Networking advice for the socially awkward
HOW do socially awkward people network? Find out what self-professed introvert Anthea Batsakis learnt when she posed this question to successful graduates.
“It’s not what you know, but who you know,” said Everyone Ever.
It’s a piece of advice that seems to keep coming up in conversations about careers, and sometimes you wonder if those long and stressful years of studying count for anything.
Not all students and graduates are capable of approaching a potential career recruiter with charisma and charm, let alone with confidence. So, this dauntingly definitive statement can imply that extroverts have the upper-hand over the equally qualified yet (sometimes) awkward introverts. In a society that places so much value on appearance, this is an unfortunate truth.
Of course, this doesn’t mean that we introverts are doomed to fail. We just need to learn to network in a way that will cater to both our needs and personalities.
How then do the socially awkward network? I posed this question to a few successful earth science graduates from the University of Melbourne and received some pretty interesting advice.
Put your face out there
Sonya Fiddes, a Master of Science graduate doing an internship at the Bureau of Meteorology, stressed that relationships can be built with career representatives simply by showing up to events and conferences. She explained that you’ll usually be meshed in with the same people at these events, so the more you “put yourself out there”, the more you’ll be recognised and associated with a particular field, without even having to say much.
When I asked if emails were an effective way to network, she was quick to recount how she once had to wait three months for a reply. I think it’s safe to say that networking is better in person.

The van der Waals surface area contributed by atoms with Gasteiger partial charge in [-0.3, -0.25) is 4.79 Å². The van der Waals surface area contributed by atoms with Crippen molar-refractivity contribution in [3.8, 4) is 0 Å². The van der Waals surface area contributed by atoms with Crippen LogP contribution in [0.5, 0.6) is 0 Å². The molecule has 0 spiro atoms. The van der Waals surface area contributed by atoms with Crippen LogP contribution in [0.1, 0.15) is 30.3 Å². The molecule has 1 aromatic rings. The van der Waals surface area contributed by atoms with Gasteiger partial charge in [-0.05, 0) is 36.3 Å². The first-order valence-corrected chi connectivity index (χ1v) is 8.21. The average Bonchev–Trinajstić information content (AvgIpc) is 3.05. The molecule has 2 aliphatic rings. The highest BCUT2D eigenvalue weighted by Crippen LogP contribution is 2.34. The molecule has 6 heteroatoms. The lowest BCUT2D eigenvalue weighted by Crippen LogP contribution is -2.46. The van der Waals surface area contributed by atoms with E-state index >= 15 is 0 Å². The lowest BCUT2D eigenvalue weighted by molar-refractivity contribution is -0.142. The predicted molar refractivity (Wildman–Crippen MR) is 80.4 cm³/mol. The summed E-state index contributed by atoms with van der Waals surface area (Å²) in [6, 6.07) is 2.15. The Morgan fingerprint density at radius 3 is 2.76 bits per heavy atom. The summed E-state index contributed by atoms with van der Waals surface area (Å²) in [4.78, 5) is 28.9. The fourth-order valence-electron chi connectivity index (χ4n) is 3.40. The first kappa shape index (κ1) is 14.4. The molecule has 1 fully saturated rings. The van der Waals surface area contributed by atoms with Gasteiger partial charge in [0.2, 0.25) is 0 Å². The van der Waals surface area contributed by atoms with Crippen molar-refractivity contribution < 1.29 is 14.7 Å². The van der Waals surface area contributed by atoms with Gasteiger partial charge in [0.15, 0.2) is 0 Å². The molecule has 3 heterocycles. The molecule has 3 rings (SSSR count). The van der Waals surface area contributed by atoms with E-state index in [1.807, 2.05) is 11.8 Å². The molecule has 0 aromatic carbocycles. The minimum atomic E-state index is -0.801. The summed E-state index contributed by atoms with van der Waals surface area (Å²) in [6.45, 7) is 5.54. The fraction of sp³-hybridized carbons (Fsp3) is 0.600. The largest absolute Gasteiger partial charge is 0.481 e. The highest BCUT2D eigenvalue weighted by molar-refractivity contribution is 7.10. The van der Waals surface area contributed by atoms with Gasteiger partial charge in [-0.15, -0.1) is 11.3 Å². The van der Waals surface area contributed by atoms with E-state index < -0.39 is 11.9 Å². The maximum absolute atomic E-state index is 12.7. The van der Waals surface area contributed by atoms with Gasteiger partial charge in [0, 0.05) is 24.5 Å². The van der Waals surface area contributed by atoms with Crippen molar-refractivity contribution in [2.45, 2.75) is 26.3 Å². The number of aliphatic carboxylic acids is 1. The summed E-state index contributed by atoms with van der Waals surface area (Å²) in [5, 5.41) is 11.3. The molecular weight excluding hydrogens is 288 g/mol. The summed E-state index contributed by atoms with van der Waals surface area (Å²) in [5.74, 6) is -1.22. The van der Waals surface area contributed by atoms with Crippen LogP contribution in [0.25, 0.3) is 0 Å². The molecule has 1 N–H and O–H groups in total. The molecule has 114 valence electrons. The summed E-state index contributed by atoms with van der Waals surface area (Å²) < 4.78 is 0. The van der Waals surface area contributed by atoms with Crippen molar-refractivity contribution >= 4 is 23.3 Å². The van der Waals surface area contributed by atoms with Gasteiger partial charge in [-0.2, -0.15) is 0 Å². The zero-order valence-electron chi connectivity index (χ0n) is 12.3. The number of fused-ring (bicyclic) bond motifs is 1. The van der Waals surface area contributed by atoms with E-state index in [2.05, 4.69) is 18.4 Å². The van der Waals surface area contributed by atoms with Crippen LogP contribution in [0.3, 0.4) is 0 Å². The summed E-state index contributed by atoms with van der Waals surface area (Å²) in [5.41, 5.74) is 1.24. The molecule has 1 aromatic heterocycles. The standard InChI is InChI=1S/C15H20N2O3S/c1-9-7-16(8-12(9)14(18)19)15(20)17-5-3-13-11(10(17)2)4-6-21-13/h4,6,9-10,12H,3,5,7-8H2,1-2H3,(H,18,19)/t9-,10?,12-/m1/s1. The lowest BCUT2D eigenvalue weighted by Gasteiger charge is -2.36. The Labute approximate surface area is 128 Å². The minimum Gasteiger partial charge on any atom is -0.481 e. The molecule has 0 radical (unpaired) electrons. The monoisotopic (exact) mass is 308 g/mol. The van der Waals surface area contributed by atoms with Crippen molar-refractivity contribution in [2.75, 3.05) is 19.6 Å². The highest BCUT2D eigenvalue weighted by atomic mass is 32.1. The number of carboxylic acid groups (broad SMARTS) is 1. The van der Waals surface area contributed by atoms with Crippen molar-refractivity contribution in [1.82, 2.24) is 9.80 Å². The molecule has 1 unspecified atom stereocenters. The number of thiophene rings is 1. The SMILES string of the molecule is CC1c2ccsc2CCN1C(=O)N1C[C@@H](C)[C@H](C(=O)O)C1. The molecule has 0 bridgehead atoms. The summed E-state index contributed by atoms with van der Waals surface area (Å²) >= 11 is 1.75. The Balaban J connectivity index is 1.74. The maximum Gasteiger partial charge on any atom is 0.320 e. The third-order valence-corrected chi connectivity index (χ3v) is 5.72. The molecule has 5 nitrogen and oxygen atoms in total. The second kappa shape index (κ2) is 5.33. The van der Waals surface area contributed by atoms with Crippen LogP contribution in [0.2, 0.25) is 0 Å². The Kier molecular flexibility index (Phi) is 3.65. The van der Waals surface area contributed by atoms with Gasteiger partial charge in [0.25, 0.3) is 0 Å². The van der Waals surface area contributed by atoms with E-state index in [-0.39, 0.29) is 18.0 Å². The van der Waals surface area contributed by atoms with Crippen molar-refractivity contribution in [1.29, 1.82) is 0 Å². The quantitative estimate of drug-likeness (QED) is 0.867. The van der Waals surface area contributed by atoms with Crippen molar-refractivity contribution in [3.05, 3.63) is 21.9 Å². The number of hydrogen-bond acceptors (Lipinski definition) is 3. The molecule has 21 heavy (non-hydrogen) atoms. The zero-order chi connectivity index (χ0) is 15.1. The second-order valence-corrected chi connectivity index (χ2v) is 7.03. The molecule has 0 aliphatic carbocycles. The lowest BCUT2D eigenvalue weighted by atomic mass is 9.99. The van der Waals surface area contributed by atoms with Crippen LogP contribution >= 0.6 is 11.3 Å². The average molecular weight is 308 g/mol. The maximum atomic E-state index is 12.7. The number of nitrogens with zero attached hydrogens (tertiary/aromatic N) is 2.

Don’t go it alone
Whoever said you had to network alone? Now that’s a thought. Caitlin Gionfriddo, a PhD Student with an internship at an environmental consultancy in London, had a very useful piece of advice: Get an “extroverted wingman”.
She also went on to say that your mentors at university (lecturers, tutors and lab assistants) could be your first port of call as you would be striking up conversations with them anyway. Many of them would have gone through similar situations and would be more than happy to help you gain contacts.
Research and prepare your questions
To impress, Melinda Keys who is a Master’s Student and 2015 Graduate Geologist, suggests doing thorough research before attending a career fair. she also recommends writing down specific questions for more interactive conversations with company representatives.
Writing down your questions can also act as a guide when the nerves kick in and you find yourself tongue-tied!
Honesty is the best policy
Simone de Morton, a PhD Student sponsored by Teck Ireland Ltd, said to “be honest”. She said to ensure that you explain to career representatives why you’re interested in what you love – showing passion for the industry will translate into a great work ethic. She also said that it was important to ask the representatives many questions and simultaneously “weave in your story” during the conversation.
A little liquid courage goes a long way
And finally, more than one graduate I spoke to said having a glass in hand has helped them relax in a stressful environment. For Angus Keillar, a Masters student investigating microbial life in extreme environments, his advice to me was to “drink enough beer”.
However, if you’re not one to drink, then this might not be the best option for you. Remember, the aim is to calm the nerves and lose a little inhibition, not all inhibition. You do not want to make a fool of yourself in front of a potential employer.
Are you a successful networking introvert? Share your story with us in the comments below.